Please note: This information was current at the time of publication. But medical information is always changing, and some information given here may be out of date. For regularly updated information on a variety of health topics, please visit familydoctor.org, the AAFP patient education Web site.
Information from Your Family Doctor
What You Should Know About Mitral Valve Prolapse
Am Fam Physician. 2000 Jun 1;61(11):3353-3354.
See related article on mitral valve prolapse.
What is the mitral valve?
The mitral valve controls the flow of blood between two “chambers,” or “rooms,” of your heart, called the left atrium and the left ventricle. Normally, blood flows only from the atrium to the ventricle. When the heart relaxes in between beats, the two “flaps” of the mitral valve swing open to let blood flow from the atrium to the ventricle. The “hinges” of the flaps keep them from opening the other way. When the heart beats, blood is pushed out of the ventricle and into the blood vessels that carry it to the rest of your body.
What is mitral valve prolapse?
If you have mitral valve prolapse, your flap hinges don't work well. One of the flaps moves back into the atrium when the heart beats. This can let blood flow from the ventricle back into the atrium.
About one in 20 Americans has mitral valve prolapse. People are usually born with it. More women have it than men.
How do I know that I have mitral valve prolapse?
Sometimes people with mitral valve prolapse have symptoms, or feelings, that go along with this condition. Here are some of these symptoms:
Feeling like your heart is racing or is skipping beats
Chest pain that comes now and then
Shortness of breath
Anxiety or panic
Your doctor can find mitral valve prolapse during a regular exam. When listening to your heart with a stethoscope, your doctor may hear a clicking sound. The flap makes the click. If blood is flowing back into the atrium, your doctor will hear a “whooshing” sound. This sound is called a murmur. To find out how well your valve is working, your doctor will have you get an echocardiogram. The echocardiogram is a special picture of your heart that shows your valve as the blood flows through it. This can help your doctor decide if you need treatment.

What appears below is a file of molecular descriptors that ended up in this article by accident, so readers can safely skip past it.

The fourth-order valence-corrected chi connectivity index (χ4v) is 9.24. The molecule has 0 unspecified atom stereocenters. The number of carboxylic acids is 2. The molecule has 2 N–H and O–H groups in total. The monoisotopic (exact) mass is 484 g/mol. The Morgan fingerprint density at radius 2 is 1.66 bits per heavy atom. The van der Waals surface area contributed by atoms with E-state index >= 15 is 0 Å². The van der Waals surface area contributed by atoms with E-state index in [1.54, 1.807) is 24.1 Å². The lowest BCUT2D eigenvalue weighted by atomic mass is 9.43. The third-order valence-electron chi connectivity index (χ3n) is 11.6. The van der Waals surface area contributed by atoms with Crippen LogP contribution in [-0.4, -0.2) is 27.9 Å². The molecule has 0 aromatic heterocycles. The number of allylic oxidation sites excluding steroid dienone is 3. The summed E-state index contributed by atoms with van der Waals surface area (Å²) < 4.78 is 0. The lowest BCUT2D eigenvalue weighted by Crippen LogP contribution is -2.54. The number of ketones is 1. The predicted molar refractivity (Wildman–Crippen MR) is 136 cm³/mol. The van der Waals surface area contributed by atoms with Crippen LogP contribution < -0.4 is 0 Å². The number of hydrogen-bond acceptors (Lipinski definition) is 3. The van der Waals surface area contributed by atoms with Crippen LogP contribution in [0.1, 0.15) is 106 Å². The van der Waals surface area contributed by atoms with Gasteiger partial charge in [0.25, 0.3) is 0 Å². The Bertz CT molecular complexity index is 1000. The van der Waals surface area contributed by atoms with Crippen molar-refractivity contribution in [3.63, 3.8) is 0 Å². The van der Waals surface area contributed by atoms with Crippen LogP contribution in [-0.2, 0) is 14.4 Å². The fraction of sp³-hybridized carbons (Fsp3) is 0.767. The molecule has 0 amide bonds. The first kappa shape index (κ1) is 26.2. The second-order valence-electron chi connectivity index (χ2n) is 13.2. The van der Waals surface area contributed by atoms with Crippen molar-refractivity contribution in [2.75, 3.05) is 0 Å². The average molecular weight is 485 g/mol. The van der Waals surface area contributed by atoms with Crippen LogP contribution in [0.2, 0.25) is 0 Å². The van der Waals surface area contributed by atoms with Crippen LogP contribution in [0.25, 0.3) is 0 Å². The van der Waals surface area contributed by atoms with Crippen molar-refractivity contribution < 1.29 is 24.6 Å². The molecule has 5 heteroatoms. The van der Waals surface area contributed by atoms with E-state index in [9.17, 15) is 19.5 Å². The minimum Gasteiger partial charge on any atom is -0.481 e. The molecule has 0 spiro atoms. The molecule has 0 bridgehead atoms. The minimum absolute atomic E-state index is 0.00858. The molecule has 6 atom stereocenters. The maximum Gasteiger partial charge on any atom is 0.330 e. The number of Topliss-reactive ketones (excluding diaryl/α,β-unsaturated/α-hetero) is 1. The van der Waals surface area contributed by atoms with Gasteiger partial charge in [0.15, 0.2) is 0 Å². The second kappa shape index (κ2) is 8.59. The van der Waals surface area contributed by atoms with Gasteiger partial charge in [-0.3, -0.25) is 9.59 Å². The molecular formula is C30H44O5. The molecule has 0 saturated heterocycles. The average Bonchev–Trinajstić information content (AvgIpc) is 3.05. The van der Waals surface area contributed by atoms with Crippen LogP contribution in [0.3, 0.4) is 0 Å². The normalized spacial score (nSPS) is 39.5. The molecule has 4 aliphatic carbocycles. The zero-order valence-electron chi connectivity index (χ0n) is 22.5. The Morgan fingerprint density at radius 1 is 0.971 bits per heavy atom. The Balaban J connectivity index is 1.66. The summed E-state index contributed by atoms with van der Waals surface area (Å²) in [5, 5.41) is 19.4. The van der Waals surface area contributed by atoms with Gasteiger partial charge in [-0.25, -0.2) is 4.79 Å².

How is mitral valve prolapse treated?
Most people with mitral valve prolapse don't need any treatment. In fact, this condition usually has no effect on your health. About two of every 100 people with this condition have complications. You may need surgery to fix the valve if your valve is too leaky or if you are having lots of symptoms. You may also have to limit your participation in competitive sports. Ask your doctor if you are in this group.
If your mitral valve prolapse causes chest pains or other symptoms, your doctor might prescribe medicines such as beta blockers to make your symptoms better.
Some people get an infection in the leaky valve when they have surgery or dental work. You might take antibiotics before surgery or dental work to prevent this infection. Remind your dentists and doctors that you have mitral valve prolapse so that you can get a prescription for antibiotics when you are going to have surgery or dental work.
Where can I learn more about mitral valve prolapse?
You can find out more about mitral valve prolapse at the American Heart Association's Web site: http://www.amhrt.org.
This handout is provided to you by your family doctor and the American Academy of Family Physicians. Other health-related information is available from the AAFP online at http://familydoctor.org.
This information provides a general overview and may not apply to everyone. Talk to your family doctor to find out if this information applies to you and to get more information on this subject.
Copyright © 2000 by the American Academy of Family Physicians.
This content is owned by the AAFP. A person viewing it online may make one printout of the material and may use that printout only for his or her personal, non-commercial reference. This material may not otherwise be downloaded, copied, printed, stored, transmitted or reproduced in any medium, whether now known or later invented, except as authorized in writing by the AAFP. Contact email@example.com for copyright questions and/or permission requests.
Want to use this article elsewhere? Get Permissions